Mark adds: «Bell & Colvill wasn't cutting any corners, but they also hadn't commissioned Tomorrow's Classics to produce a car to my standard, because frankly there wouldn't have been any profit in it for them if they had. So having started to put the car back together, my brief to Nick Pope and his team was to take it all apart and start again.» While Mark didn't undo everything achieved so far, the first job was to get the chassis shotblasted and powdercoated, with every component coated or plated. From the introduction of the S3 the backbone chassis was galvanised, but earlier cars weren't protected, so unsurprisingly any early Esprit that hasn't had a body-off restoration is likely to be in dire need of one.
When it came to rebuilding the Esprit, nothing was off the table in the quest for reliability and usability. To that end, Mark initially considered junking the original engine and fitting something much newer and not necessarily Lotus-related. Maybe a unit from Toyota or Honda, but he was persuaded by Nick Pope that a carefully rebuilt Esprit twin-cam engine was the way to go.
Mark says: «I got a bit carried away with the engine rebuild and as a result it's probably the key thing that I'd do differently if I was to undertake a similar project again. In its day the all-aluminium 16-valve engine was good, but things have moved on and there's an array of problems that crop up, so you have to sink a decent amount of cash into any rebuild if you want to achieve power with reliability.
»It was Lotusbits who did the work, and while they did a great job, I ticked every box in a quest to have the ultimate engine in my car. The thing is, I've ended up with a race-ready engine and I have no intention of ever taking my Esprit anywhere near a track, so it's all a bit wasted really. However, because the engine has electronic fuel injection that's controlled by an ECU, it's possible to tone things down a bit to keep everything tractable and flexible."
Lotusbits took the engine to 2.2 litres, as per the later Esprits, before fitting Jenvey throttle bodies and Pico injectors. Fitting lightened and balanced pistons and con-rods has raised the rev limit to 8500rpm, while the compression ratio was raised from 9.5:1 to 12.5:1. The result of all this jiggery pokery was a peak power output of 225bhp once set up on a rolling road. The problem was that because Mark had opted for such a high-spec powerplant, it was delivered in race-ready form. Too peaky for touring, the engine has been set up three times already on various rolling roads, and despite setting it up to be more flexible and economical, power has already risen to 237bhp, which is pretty healthy considering the original output was just 160bhp. Similarly, the peak torque figure has jumped from 140lb ft to 190lb ft.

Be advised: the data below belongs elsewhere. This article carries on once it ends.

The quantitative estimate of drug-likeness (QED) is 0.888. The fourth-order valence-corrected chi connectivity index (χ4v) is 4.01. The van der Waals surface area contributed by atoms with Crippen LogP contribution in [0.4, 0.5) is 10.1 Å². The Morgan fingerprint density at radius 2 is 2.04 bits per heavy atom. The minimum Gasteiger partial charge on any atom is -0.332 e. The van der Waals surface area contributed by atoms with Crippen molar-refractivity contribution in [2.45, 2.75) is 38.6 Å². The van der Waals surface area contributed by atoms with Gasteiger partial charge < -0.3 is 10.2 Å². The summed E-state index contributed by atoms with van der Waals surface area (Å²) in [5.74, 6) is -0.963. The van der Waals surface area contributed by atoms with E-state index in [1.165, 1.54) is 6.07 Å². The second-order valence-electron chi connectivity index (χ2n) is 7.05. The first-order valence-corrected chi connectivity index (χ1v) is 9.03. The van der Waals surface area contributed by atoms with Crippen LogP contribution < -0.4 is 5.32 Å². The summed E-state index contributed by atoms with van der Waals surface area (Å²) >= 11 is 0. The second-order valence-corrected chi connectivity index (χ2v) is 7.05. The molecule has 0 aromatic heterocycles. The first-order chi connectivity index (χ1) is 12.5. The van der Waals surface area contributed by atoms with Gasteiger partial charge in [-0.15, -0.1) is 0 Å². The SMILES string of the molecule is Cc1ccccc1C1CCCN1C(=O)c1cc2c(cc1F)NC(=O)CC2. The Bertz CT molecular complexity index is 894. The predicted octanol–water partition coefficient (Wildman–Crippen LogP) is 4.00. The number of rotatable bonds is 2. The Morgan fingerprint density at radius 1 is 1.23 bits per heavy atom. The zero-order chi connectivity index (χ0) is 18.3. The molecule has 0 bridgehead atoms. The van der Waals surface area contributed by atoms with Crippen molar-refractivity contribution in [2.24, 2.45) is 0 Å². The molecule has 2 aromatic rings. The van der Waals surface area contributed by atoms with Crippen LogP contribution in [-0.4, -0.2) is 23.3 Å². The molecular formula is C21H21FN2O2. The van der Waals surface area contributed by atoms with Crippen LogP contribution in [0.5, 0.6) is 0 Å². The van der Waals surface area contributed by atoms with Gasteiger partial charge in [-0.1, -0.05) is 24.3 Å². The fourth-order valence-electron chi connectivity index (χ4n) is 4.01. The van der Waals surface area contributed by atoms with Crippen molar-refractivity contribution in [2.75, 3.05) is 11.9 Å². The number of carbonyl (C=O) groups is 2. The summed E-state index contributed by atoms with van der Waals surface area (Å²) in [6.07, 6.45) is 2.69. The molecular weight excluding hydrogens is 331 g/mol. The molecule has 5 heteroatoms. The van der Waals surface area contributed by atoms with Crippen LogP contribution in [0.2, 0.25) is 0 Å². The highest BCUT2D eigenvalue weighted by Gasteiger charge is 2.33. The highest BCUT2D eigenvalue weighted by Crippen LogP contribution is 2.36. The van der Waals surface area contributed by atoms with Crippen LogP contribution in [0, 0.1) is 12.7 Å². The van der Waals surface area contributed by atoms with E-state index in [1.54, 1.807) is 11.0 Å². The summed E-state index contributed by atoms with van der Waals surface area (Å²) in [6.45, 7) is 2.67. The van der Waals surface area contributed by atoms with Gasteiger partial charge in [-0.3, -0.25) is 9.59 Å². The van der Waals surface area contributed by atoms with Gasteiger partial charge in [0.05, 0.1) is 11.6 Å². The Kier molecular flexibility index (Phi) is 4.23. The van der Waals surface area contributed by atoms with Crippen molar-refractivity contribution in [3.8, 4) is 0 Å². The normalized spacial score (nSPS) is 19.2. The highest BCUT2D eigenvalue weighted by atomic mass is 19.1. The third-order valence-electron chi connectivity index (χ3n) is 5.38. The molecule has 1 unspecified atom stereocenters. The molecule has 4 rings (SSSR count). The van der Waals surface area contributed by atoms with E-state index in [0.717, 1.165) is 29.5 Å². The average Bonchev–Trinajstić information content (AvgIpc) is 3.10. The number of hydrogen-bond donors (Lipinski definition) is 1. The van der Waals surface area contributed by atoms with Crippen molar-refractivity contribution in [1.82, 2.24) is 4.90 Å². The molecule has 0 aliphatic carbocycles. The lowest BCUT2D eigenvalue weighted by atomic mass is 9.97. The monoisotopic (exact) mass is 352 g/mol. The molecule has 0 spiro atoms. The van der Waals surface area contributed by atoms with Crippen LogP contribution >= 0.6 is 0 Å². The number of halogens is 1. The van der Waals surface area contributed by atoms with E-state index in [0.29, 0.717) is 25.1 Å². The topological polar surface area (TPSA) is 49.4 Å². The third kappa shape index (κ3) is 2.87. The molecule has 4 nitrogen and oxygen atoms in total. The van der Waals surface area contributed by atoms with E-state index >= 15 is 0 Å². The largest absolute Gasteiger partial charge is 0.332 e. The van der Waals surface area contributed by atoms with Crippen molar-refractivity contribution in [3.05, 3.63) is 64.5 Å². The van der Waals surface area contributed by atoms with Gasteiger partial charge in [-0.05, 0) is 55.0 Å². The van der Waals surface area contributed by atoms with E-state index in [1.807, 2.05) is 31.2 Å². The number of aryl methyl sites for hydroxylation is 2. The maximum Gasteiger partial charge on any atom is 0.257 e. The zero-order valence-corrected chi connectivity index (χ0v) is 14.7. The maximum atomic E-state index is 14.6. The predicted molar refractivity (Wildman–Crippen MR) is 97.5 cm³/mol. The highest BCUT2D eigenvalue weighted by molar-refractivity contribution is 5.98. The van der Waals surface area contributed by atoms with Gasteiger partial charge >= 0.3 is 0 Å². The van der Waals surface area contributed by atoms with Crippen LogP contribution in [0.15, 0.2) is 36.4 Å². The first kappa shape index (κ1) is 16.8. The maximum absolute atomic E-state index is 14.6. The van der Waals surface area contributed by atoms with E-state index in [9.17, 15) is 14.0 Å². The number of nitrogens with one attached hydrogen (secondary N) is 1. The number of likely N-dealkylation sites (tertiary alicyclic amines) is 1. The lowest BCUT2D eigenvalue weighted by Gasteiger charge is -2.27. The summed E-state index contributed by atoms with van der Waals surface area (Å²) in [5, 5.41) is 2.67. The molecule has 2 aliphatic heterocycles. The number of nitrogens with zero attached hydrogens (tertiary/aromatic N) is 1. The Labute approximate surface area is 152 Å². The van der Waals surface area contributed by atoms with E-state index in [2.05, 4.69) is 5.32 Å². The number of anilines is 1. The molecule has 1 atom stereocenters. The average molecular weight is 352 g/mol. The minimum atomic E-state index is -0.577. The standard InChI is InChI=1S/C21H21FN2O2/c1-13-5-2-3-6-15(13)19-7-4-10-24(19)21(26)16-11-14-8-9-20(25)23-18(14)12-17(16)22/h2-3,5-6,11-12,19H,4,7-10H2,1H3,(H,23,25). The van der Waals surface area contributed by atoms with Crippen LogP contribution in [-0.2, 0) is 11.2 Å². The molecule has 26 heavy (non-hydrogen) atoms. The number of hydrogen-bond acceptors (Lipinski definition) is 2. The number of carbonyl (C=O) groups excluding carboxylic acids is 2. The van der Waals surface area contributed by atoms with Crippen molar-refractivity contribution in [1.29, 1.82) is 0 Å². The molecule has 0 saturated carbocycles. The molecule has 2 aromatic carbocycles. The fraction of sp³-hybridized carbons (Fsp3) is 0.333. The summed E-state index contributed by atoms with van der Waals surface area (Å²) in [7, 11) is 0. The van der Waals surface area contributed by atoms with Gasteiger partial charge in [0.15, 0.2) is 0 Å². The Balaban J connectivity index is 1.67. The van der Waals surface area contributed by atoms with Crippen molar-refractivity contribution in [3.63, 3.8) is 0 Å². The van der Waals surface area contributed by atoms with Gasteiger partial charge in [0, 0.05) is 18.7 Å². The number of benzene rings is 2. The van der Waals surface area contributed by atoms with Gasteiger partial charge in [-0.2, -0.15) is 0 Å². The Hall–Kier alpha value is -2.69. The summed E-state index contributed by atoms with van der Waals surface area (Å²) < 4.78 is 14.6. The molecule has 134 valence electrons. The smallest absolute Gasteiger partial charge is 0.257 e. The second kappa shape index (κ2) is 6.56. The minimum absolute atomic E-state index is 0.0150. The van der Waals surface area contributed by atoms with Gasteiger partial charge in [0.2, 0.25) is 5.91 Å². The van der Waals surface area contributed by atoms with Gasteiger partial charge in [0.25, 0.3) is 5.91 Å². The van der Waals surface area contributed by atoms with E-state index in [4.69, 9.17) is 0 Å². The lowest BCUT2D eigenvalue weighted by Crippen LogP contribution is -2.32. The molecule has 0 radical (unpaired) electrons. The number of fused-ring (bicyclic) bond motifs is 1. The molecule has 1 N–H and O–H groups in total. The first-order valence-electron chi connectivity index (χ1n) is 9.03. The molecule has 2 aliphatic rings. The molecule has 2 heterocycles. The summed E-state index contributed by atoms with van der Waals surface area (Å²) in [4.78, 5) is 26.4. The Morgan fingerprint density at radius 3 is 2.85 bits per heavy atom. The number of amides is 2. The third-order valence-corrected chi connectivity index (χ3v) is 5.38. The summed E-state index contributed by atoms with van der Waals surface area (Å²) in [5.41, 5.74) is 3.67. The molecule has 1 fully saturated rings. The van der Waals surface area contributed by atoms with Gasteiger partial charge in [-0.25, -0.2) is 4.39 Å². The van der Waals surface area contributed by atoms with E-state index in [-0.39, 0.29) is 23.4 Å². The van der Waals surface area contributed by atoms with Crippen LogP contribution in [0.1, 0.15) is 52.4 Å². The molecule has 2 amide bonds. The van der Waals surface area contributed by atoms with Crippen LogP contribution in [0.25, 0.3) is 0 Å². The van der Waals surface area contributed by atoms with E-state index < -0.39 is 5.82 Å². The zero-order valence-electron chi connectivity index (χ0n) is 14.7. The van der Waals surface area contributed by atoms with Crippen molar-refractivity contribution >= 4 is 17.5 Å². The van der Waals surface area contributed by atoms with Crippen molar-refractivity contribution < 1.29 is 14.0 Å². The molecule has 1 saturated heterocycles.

Having invested plenty in the engine, the next thing was to make sure that it didn't cook itself. The Esprit's original cooling set-up was shockingly bad, because there wasn't the space in the low-slung nose to fit a decent radiator. Overheating was pretty much guaranteed on every drive, which is why owners almost always now fit an aluminium radiator with a high-gain core, along with triple electric fans.
Another area ripe for upgrading was the braking. The in-board rear brakes were kept standard but rebuilt with all-new parts, whereas up front a Wilwood set-up was installed, complete with four-pot calipers. The adoption of 17-inch wheels allowed for the fitment of bigger discs, but fitting these unique alloys led to an array of clearance problems that have taken a while to sort.
Mark comments: «I've had a few buttock-clenching moments in my various Lotuses over the years, because they haven't had enough grip; the Evora was always spinning its wheels, or breaking traction when exiting a roundabout. I really didn't want to get my Esprit out of shape because of traction shortages, so it was key that I made some improvements to cut the chances of this. The original 14-inch wheels didn't provide a very big contact patch and suitable tyres were hard to find, so I switched to a set of bespoke 17-inch alloys which have a similar circumference, but I've been able to fit usefully wider rubber. The result is a level of grip that gives me more confidence than I ever had with my previous Lotuses, although the tyres initially made contact with the wheelarch lips. The bodywork has been tweaked a little to make everything fit but we're not quite there yet because I want to adjust the suspension so it's not quite as firm.»